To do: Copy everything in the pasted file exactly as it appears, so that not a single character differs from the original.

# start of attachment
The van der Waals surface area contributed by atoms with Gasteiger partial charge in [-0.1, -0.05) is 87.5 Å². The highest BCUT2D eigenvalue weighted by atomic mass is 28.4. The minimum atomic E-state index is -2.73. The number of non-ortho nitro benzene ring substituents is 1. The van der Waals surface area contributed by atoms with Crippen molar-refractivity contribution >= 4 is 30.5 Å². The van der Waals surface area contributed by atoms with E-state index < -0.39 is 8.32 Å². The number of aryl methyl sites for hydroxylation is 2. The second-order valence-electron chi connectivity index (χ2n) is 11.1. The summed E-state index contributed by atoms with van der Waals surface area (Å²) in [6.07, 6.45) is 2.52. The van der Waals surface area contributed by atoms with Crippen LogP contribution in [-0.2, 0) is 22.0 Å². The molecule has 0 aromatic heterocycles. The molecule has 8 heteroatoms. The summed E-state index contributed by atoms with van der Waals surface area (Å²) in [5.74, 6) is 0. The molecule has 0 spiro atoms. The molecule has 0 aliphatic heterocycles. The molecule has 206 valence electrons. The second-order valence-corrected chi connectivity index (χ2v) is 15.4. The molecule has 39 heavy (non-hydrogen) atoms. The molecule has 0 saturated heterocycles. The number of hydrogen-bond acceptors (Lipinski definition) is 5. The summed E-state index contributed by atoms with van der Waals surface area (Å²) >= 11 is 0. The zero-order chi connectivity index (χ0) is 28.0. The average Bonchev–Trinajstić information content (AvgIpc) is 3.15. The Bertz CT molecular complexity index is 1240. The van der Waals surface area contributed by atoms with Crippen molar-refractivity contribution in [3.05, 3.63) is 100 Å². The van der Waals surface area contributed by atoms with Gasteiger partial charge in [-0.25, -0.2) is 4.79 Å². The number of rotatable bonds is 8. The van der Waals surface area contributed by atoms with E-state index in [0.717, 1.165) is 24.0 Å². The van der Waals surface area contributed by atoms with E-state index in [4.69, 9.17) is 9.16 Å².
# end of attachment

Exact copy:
The van der Waals surface area contributed by atoms with Gasteiger partial charge in [-0.1, -0.05) is 87.5 Å². The highest BCUT2D eigenvalue weighted by atomic mass is 28.4. The minimum atomic E-state index is -2.73. The number of non-ortho nitro benzene ring substituents is 1. The van der Waals surface area contributed by atoms with Crippen molar-refractivity contribution >= 4 is 30.5 Å². The van der Waals surface area contributed by atoms with E-state index < -0.39 is 8.32 Å². The number of aryl methyl sites for hydroxylation is 2. The second-order valence-electron chi connectivity index (χ2n) is 11.1. The summed E-state index contributed by atoms with van der Waals surface area (Å²) in [6.07, 6.45) is 2.52. The van der Waals surface area contributed by atoms with Crippen LogP contribution in [-0.2, 0) is 22.0 Å². The molecule has 0 aromatic heterocycles. The molecule has 8 heteroatoms. The summed E-state index contributed by atoms with van der Waals surface area (Å²) in [5.74, 6) is 0. The molecule has 0 spiro atoms. The molecule has 0 aliphatic heterocycles. The molecule has 206 valence electrons. The second-order valence-corrected chi connectivity index (χ2v) is 15.4. The molecule has 39 heavy (non-hydrogen) atoms. The molecule has 0 saturated heterocycles. The number of hydrogen-bond acceptors (Lipinski definition) is 5. The summed E-state index contributed by atoms with van der Waals surface area (Å²) >= 11 is 0. The zero-order chi connectivity index (χ0) is 28.0. The average Bonchev–Trinajstić information content (AvgIpc) is 3.15. The Bertz CT molecular complexity index is 1240. The van der Waals surface area contributed by atoms with Crippen molar-refractivity contribution in [3.05, 3.63) is 100 Å². The van der Waals surface area contributed by atoms with Gasteiger partial charge in [-0.25, -0.2) is 4.79 Å². The number of rotatable bonds is 8. The van der Waals surface area contributed by atoms with E-state index in [0.717, 1.165) is 24.0 Å². The van der Waals surface area contributed by atoms with E-state index in [4.69, 9.17) is 9.16 Å².